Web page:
Those who complain that the result this time was with a narrow majority need to remember that even MPs can be elected on a majority of only one.

Would they have been complaining if the result had been to Remain, with the same majority? I think not.

Do they really want another referendum, and another, and another, until (as in Ireland) they achieve the result they want?

How democratic is that?

It’s the meaning of democracy!

John Wainwright, byemail

If John M Collins wants to have a rational adult discussion about the rights and wrongs of the EU referendum result I and many others would be happy to accommodate him, but his bland assertion that the vote to leave was dictated by the ‘uneducated’ is obnoxious and insulting.

Are those people less entitled to vote, and are their priorities less worthy of consideration than those of an arrogant, self selected, petition writing elite?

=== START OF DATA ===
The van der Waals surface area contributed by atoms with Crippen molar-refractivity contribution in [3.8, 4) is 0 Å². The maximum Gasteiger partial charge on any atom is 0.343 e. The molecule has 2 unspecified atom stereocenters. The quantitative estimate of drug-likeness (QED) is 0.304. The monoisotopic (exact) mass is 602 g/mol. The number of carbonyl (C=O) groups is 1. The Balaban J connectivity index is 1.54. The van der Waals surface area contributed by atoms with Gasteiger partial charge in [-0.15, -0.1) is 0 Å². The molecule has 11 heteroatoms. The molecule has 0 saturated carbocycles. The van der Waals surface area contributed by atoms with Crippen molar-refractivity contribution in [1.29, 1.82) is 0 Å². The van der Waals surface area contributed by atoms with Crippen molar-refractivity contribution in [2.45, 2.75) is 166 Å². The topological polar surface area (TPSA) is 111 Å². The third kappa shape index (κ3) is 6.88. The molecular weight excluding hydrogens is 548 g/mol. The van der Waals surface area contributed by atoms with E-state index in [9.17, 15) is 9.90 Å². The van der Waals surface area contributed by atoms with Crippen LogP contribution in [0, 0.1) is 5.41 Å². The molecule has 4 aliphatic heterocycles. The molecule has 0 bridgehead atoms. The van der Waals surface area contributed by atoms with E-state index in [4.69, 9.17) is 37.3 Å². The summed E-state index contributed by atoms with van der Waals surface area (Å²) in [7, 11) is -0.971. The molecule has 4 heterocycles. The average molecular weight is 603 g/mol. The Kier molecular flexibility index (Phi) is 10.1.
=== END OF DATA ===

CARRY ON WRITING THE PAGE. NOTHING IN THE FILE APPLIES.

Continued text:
Absolutely not. That is the meaning of democracy!

Brexit was only rational option

Martin J Phillips, Cookridge

John Cole of Shipley claims that the EU referendum was flawed although nowhere in his letter (YEP, July 13) does he explain how.

Instead he suggests that we should heed a speech on democracy made by Lord Armstrong who, like all of the members of the House of Lords, has not been decratically elected !

Mr Cole also claims that 400 MPs supported the ‘Remain’ campaign yet, even if this was the case, their reasons for this are only known to themselves. It would be naive to believe they all had the best interests of the country at heart.

The fact that there are 
more opportunities for 
party members to find/
keep jobs on the EU gravy trainby staying in the EU could just as easily influence their decision.

The fact that Mr Cole suggests Britain would be better trying to reform the EU from within shows he acknowledges that the EU is flawed.